LP is liquid petroleum. It would cost about the same as regular gasoline, and you would get no price advantage out of it. CNG costs maybe $2.15 per GGE- a huge price advantage over gasoline.
          Vlad
          • 1 Year Ago
          @icemilkcoffee
          Liquid propane.
          • 1 Year Ago
          @icemilkcoffee
          [blocked]
        Phil Cooper
        • 1 Year Ago
        @Vlad
        Refueling a CNG car at a commercial station with a large reservoir of gas is about as quick as gasoline refueling, on the order of 3 to 5 minutes. The main reason for using CNG is that the United States has enormous reserves of it; energy-wise it dwarfs the entire Middle East.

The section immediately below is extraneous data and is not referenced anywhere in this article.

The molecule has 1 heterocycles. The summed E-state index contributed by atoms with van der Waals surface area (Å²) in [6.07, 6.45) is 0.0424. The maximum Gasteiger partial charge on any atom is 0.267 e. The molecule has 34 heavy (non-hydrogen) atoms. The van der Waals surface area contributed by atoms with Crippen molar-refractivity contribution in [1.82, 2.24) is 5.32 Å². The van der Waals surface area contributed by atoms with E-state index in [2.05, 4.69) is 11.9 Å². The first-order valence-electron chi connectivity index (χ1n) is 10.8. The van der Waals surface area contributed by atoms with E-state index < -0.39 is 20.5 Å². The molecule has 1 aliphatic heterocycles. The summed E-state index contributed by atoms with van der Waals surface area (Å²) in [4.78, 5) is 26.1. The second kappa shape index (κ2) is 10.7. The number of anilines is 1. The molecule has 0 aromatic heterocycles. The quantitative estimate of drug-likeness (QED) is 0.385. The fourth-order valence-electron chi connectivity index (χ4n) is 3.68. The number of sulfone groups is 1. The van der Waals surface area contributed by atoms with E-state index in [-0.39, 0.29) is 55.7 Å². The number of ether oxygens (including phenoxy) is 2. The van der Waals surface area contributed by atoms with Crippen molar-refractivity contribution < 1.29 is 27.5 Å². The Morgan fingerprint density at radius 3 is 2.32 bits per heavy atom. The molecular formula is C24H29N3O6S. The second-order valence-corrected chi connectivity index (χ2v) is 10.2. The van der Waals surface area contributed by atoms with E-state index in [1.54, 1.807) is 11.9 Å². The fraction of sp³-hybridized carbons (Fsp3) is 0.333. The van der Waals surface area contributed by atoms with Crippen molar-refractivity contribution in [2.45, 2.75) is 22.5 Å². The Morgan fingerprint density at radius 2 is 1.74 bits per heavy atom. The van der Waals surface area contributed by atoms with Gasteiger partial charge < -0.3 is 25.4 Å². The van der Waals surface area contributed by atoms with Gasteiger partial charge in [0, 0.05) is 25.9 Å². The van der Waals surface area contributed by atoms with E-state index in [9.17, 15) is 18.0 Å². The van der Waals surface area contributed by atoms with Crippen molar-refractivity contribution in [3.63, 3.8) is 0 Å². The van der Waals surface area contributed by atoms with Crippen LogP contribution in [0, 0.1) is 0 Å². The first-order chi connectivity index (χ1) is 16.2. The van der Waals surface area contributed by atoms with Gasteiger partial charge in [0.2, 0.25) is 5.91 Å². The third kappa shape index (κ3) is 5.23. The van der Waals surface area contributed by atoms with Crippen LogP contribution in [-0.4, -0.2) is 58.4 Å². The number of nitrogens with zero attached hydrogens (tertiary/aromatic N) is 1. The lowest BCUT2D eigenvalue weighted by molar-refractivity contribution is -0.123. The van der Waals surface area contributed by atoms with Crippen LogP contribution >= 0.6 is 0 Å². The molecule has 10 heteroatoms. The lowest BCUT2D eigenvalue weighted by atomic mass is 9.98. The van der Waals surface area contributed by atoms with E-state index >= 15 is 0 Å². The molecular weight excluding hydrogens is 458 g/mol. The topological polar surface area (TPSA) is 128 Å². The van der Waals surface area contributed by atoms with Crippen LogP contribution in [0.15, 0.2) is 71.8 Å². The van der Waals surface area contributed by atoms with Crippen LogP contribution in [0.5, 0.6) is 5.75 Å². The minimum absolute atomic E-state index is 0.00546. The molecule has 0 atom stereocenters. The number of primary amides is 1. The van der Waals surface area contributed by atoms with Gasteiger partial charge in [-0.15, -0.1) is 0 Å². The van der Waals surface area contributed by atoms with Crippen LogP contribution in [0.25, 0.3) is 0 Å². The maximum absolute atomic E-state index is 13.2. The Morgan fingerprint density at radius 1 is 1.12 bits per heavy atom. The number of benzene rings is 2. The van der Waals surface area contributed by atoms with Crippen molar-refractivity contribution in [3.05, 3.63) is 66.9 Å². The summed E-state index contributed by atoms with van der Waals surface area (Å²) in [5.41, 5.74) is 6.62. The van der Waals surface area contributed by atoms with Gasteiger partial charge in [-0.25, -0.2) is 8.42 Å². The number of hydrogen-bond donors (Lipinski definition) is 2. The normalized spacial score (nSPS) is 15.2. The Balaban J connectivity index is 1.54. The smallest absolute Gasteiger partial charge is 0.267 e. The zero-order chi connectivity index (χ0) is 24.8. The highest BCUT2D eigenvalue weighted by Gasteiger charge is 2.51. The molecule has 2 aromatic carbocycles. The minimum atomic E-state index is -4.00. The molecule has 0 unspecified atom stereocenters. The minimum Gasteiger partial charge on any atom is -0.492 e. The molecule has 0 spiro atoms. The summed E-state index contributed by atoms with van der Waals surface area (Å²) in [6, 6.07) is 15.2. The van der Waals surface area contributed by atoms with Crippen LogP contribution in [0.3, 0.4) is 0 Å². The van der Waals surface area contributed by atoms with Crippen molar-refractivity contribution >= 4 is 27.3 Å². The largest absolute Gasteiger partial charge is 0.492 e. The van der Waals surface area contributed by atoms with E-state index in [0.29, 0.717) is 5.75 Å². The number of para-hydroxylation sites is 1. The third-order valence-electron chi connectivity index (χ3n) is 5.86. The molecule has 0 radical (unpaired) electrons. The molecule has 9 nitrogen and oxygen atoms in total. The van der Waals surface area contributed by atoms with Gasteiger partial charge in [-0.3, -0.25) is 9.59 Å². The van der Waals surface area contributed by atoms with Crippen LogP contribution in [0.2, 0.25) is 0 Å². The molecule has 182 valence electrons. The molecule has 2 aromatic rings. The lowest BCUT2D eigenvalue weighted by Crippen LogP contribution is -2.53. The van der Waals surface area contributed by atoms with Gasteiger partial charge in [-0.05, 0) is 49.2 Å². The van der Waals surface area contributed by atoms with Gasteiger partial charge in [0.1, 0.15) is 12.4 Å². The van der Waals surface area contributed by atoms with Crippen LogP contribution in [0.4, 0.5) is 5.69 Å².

Dave
      • 1 Year Ago
      I wanna get a bunch of those CNG stickers and randomly stick them on newish cars to start rumors on ABG.
      archos
      • 1 Year Ago
      The oil industry is lobbying automakers hard for CNG cars to counter EVs. CNG is natural gas. Natural gas is why they are fracking and contaminating water supplies and aquafers. If you buy a CNG car you are supporting fracking - the most destructive, useless technology in existence. Not worth permanently contaminating our water supplies with radioactive slug. F___ YOU T BOONE HICKENS!
      Joseph Brody
      • 1 Year Ago
      CNG is a good alternative, but when you find out how difficult it is to refuel, then you might as well have a EV, which can be powered by wind and solar.
        2 wheeled menace
        • 1 Year Ago
        @Joseph Brody